Carotid Artery Endarterectomy
Carotid Endarterectomy is the most common non-cardiac vascular procedure performed nationwide. It is performed to remove fatty deposits, also called atherosclerotic plaques, from the carotid artery. The carotid artery travels through the neck and carries oxygen-rich blood to the brain.
Reasons for the procedure
This operation is performed to help prevent a stroke and transient ischemic attacks (TIAs) or mini stroke by restoring blood flow to the brain. TIA’s happen when the blood supply to the brain is blocked temporarily. People with TIAs have symptoms of a stroke, but unlike a stroke, the symptoms resolve within 24 hours. TIAs are considered a warning sign that patients are at increased risk of stroke. At Maine Medical Center, our expert surgeons perform over 200 carotid endarterectomies every year; more than any other hospital in Northern New England!
In preparation for your surgery we have prepared a patient teaching brochure for your review. Please take a moment to read through it as it will answer many of your questions about what to expect throughout your stay at Maine Medical Center. It is our goal to support you and answer any questions you and your loved ones have about what to expect leading up to, during, and after your discharge from the hospital.
In the days leading up to your operation:
The day of your operation please:
- You will probably continue to take all major medications; check with your surgeon
- If not already on a beta-blocker, you will be started on a medication called “Lopressor” (if you do not have a contra-indication) to decrease the risk of heart related complications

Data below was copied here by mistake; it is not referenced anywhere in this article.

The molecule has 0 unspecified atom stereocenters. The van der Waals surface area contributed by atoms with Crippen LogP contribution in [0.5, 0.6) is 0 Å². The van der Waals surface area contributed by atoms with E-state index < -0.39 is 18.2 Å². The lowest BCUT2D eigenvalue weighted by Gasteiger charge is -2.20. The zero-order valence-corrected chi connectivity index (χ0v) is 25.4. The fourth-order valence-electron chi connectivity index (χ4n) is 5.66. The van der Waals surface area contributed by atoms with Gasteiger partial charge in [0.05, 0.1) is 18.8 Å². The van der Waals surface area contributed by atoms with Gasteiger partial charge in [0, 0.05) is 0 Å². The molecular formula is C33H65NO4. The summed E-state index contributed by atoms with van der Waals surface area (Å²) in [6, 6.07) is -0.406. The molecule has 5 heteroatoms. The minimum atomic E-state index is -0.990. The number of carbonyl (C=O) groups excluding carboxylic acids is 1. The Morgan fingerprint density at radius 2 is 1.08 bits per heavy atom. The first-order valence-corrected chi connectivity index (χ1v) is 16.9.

- The night before surgery do NOT eat anything after midnight. You may have SMALL sips of CLEAR liquids (black coffee, black tea, apple juice, water) up to four hours before your procedure.
- Check in 90 minutes prior to your surgery at the Ambulatory Surgical Unit (next to the emergency room)
- Leave all valuables and medications at home
Average Hospital Stay after surgery: 1 overnight.
Most patients may plan to be discharged by 10am the day following their operation. You will not be allowed to drive yourself home so please arrange for a ride home!
The average recovery time is 3-4 weeks.
|"It couldn't be done any better than this." -- Wallace Rich
Successful completion of this procedure reduces the risk for stroke and recurrent TIA's. Existing weakness of the arm or leg will be unchanged.
Before you go home you will be provided with discharge instructions including:
- Activity restrictions
- Incision or wound care
- Pain relief
- When to call your physician for a follow up appointment
- Who to call with any questions